The Covid-19 pandemic is devastating job markets everywhere, including India, but there are two trends that may play out on a large scale. Both have negative and positive features.
The negative (and partly positive) phenomenon will be an acceleration in the already evident trend of wage polarisation. This means that jobs with high skills – your artificial intelligence and cloud programmers, your cyber security experts, your top salesmen, your product and other designers – will see wages go through the roof, if they haven’t already begun to do so.
At the bottom end, with the rise of technology platforms, logistics, warehousing and retail front-end work – your Uber, Ola, Amazon, Flipkart, Swiggy, Jio Platforms, et al – there will be work aplenty. Technology platforms reduce the level of skills required of the user, which is why lower-wage work will proliferate.
Your average Ola driver does not need much more than an ability to drive and read Google maps to get a job. Your Swiggy or Flipkart delivery guy can earn reasonably high wages as long as he is willing to ride a bike in the sun for long hours. Not a great job, but the pay isn’t bad at all.
The problem will be in the middle segment, middle-skill jobs – your administrative and HR workers, your factory shopfloor workers, your bank counter employees and average insurance salesmen – where technology will rapidly replace workers. Your bank is now in your mobile, and term insurance will largely be sold online. Most factory jobs are being automated.
This trend, which has been seen for some time now, will accelerate as Covid-19 forces companies to see the hiring of more human workers as risky and expensive, what with the need to daily monitor worker health and ensuring physical distancing.
Covid-19 will also see the rise of gig work (part-time or project- or output-based work), and work-from-home. It will also see a huge rise in work related to healthcare, online learning, etc.
This is where the good news comes in.
Women are grossly under-represented in the Indian workforce, thanks to many factors, including unhelpful work conditions, low pay, and employer assumptions about the likelihood of having to pay wages during pregnancies.
While this does not apply to the informal workforce, where benefits like maternity leave and creches near workplaces do not exist, in the organised sector this builds resistance to the hiring of women workers. Add fears of sexual exploitation and harassment, and women themselves avoid office and factory work where redressals are poor.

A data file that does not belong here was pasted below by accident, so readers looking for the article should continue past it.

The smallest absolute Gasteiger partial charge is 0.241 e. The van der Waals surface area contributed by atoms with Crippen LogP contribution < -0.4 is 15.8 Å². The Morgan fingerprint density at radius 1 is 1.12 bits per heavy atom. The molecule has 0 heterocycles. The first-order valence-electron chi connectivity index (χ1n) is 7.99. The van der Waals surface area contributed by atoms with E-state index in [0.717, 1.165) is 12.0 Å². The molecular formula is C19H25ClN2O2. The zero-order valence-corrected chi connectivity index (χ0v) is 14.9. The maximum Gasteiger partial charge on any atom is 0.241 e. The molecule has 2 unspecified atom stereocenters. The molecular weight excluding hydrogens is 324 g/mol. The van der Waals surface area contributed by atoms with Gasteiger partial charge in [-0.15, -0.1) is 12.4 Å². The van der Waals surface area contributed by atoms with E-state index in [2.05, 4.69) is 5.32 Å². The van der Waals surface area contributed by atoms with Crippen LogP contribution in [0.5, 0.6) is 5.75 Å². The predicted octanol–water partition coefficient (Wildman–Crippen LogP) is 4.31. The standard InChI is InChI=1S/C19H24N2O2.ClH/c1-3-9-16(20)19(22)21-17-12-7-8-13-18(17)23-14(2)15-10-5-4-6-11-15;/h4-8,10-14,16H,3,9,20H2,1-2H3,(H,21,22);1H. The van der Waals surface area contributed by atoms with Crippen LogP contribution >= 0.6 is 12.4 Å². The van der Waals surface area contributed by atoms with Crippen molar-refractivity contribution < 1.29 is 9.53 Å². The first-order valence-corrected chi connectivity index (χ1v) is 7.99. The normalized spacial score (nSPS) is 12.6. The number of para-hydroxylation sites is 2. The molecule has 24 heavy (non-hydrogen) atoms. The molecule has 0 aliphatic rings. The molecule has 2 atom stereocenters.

This is why women’s work participation rates are very low. According to the Centre for Monitoring Indian Economy (CMIE), in September-December 2019, the labour force participation rate for men in urban areas was 68.8 per cent but only 9.5 per cent for women.
In rural areas, the differences were starker: 72.5 per cent for men and 11.6 per cent for women. The labour force participation rate is the number of people already employed and those actively looking for work divided by the total working age population above 15 years of age.
However, workplace trends that are being accentuated by the Covid-19 pandemic, will likely to see women coming to the force. Here’s why.
First, women are more willing to accept gigs and part-time work and also more used to (and willing to) work from home. Employers may prefer to hire them.
Second, women often are willing to accept the same work a man does for lower pay. This may get feminists gnashing their teeth, but economics works this way. If an equally competent person is willing to work for lower pay, the employer will opt for the latter.
Third, fears about having to foot pregnancy costs will be lower when women work out of home and accept part-time work. A pregnant woman will thus need fewer days off for delivering her baby. She can work in her spare time, and be at home to take care of the child in the early months without feeling guilty about leaving them with domestic help or creches.
The Covid-19 scare will make women more reluctant to leave their children in creches of doubtful quality, thanks to fears of infection.
Fourth, Covid-19 will speed up expansion in jobs where women have traditionally dominated – healthcare and education. The shift to online health consultation and education will throw up large numbers of jobs for women.
Another statistic should worry men, and this is directly related to Covid-19. World-wide, even though men and women have equal chances of getting infected, men have a higher mortality rate.
This is because women have higher natural immunity, and men are more likely to indulge in risky behaviour which jeopardises their health. The World Health Organization has said that in Europe, 63 per cent of the Covid-19 deaths involved men. In New York City, the epicentre of the infection in America, there were 43 Covid-19 deaths per one lakh men while for women the death rate was just over half that – 23.
Overall, Covid-19 may be a great leveller when it comes to correcting the skew in India’s labour force participation. Men have reasons to worry.
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